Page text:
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How much money do you need?


“Money can’t buy happiness.” We have been told this since at least 1750.

It is probably true that money can’t buy happiness, but money does generate unhappiness when it goes away. So, how much money do you need? What will make you happy?

95 thousand U.S. dollars.

Researchers studied income and happiness, and they now have an answer: an income of $95,000 USD per year will give you “life satisfaction” and $60,000 to $75,000 USD per year will give “emotional well-being.” Now you know.

The research is too simple, in my opinion. I know places where that money would make you the richest person in town, and there are other places where you couldn’t afford to buy a house. The researchers could probably explain and modify their findings, and it is interesting that they studied money and happiness, and they have a scientific answer.

READ: Experts say there’s an ideal income for happiness — here are three ways you can reach it

But is there a spiritual answer? I am writing this as a Christian, and I want to know.

Happiness is not a common word in the Bible. Instead, we find the word “joy” which is probably the same thing. So, how much money will make us joyful? We don’t have a number for that. What we have is some good advice about “contentment” which is another variation on happiness:

“I have learned the secret of being content in any and every situation, whether well fed or hungry, whether living in plenty or in want.” (Philippians 4:12)

“I have learned” that there are two sides to our spiritual life, and we always mix them up. Some things are given to us, and some things are learned and earned. You can be a child of God, with an eternal future in your new family; just ask. That is a gift that we can never earn. Martin Luther wanted everyone to know: “the gift of God is eternal life” (Romans 6:23).

And then there are things we need to learn, so we can be better people in our new life. Maturity is not given to us. Can you hear the voice of your parents or a teacher? Some things are learned and earned, and never given to us.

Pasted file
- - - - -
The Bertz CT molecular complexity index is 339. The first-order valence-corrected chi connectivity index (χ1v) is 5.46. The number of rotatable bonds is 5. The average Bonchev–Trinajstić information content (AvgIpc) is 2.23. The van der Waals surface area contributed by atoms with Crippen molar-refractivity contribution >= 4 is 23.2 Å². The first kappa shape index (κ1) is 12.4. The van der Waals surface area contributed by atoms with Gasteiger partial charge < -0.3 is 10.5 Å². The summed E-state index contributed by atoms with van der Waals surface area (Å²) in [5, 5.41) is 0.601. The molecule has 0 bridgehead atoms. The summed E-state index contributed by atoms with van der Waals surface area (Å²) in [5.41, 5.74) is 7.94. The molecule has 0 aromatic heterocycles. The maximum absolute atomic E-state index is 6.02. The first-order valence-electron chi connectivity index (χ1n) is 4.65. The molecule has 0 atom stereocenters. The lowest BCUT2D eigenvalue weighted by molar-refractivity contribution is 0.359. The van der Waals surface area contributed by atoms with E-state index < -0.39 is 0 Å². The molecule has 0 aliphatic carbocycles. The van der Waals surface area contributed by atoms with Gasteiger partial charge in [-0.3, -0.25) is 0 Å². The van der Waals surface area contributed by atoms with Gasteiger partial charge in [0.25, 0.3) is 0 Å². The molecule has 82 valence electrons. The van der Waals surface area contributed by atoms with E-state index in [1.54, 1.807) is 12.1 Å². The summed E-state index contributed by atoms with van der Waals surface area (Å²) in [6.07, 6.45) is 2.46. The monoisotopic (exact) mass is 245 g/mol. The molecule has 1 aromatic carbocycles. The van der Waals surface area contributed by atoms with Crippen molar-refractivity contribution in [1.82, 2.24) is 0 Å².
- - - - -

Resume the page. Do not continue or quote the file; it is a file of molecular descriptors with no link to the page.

I took a walk this morning and I saw people exercising in a parking lot at a fitness club. With the COVID-19 restrictions, they had to go outside. It was easy to see that every one of them was working very hard, and they worked so hard because fitness is not a free gift.

The researchers who investigated money and happiness found the gift that makes us satisfied and emotionally well. Now we know the gift that will make us happy-ish.

For me, money falls completely on the learn-earn side, just like playing the piano. 95,000 for life sounds good, but I am not royalty, and that was never given to me. Most of us are like that. I can’t play the piano now because I never learned and practised. I need more than emotional inspiration.

After we are born, we have to grow; a child of God, with a new life that they never deserved, must also learn some maturity. I had to learn so I could earn, and I went to school. Then I had to learn how to manage my income, and to be generous. And the financial lessons keep coming.

I have learned that my new life with God, when it is managed responsibly, is filled with happiness. I hope you can find the same joy.

So, how much money do we need? I don’t know. How much maturity and wisdom do we need? More. One important lesson is ‘The Secret of Contentment’ and I’m sure that does not come easily. I hope we all find it. And if you need money to pay your bills, I hope that God will give you what you need, including good management skills, and maybe a better job with more responsibilities.

And we should all know; money is not the root of all evil. The ‘love’ of money is the root of all evil. You can be poor and still love and covet money:

Godliness with contentment is great gain. For we brought nothing into the world, and we can take nothing out of it. But if we have food and clothing, we will be content with that. Those who want to get rich fall into temptation and a trap and into many foolish and harmful desires that plunge people into ruin and destruction. For the love of money is a root of all kinds of evil. Some people, eager for money, have wandered from the faith and pierced themselves with many griefs. But you, man of God, flee from all this, and pursue righteousness, godliness, faith, love, endurance and gentleness. (1 Timothy 6:6-11)

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